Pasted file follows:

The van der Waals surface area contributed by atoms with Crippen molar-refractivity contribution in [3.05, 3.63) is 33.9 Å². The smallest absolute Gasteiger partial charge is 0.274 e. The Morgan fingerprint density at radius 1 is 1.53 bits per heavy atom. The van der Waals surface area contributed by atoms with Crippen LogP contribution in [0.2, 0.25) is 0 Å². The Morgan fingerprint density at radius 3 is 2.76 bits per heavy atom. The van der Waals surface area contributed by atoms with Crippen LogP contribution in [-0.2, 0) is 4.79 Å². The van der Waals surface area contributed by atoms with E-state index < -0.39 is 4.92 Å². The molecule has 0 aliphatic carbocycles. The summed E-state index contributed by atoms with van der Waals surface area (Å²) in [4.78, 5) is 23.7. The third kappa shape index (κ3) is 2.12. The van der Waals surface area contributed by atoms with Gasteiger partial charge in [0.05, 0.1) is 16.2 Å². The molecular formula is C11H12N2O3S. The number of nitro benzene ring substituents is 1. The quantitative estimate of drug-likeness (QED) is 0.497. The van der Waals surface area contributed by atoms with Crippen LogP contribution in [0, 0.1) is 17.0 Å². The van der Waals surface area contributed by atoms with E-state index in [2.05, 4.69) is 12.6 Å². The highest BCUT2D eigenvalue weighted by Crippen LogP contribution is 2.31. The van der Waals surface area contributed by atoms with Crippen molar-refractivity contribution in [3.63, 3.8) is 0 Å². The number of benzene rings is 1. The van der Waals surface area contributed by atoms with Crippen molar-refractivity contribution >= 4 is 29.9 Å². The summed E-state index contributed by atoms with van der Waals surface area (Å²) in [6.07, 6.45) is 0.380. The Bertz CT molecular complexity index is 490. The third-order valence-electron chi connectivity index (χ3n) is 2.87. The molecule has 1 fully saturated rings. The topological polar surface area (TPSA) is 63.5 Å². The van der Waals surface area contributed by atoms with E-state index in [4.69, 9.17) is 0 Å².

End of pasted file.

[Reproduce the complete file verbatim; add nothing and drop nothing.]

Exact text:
The van der Waals surface area contributed by atoms with Crippen molar-refractivity contribution in [3.05, 3.63) is 33.9 Å². The smallest absolute Gasteiger partial charge is 0.274 e. The Morgan fingerprint density at radius 1 is 1.53 bits per heavy atom. The van der Waals surface area contributed by atoms with Crippen LogP contribution in [0.2, 0.25) is 0 Å². The Morgan fingerprint density at radius 3 is 2.76 bits per heavy atom. The van der Waals surface area contributed by atoms with Crippen LogP contribution in [-0.2, 0) is 4.79 Å². The van der Waals surface area contributed by atoms with E-state index < -0.39 is 4.92 Å². The molecule has 0 aliphatic carbocycles. The summed E-state index contributed by atoms with van der Waals surface area (Å²) in [4.78, 5) is 23.7. The third kappa shape index (κ3) is 2.12. The van der Waals surface area contributed by atoms with Gasteiger partial charge in [0.05, 0.1) is 16.2 Å². The molecular formula is C11H12N2O3S. The number of nitro benzene ring substituents is 1. The quantitative estimate of drug-likeness (QED) is 0.497. The van der Waals surface area contributed by atoms with Crippen LogP contribution in [0, 0.1) is 17.0 Å². The van der Waals surface area contributed by atoms with E-state index in [2.05, 4.69) is 12.6 Å². The highest BCUT2D eigenvalue weighted by Crippen LogP contribution is 2.31. The van der Waals surface area contributed by atoms with Crippen molar-refractivity contribution in [3.63, 3.8) is 0 Å². The number of benzene rings is 1. The van der Waals surface area contributed by atoms with Crippen molar-refractivity contribution >= 4 is 29.9 Å². The summed E-state index contributed by atoms with van der Waals surface area (Å²) in [6.07, 6.45) is 0.380. The Bertz CT molecular complexity index is 490. The third-order valence-electron chi connectivity index (χ3n) is 2.87. The molecule has 1 fully saturated rings. The topological polar surface area (TPSA) is 63.5 Å². The van der Waals surface area contributed by atoms with E-state index in [4.69, 9.17) is 0 Å².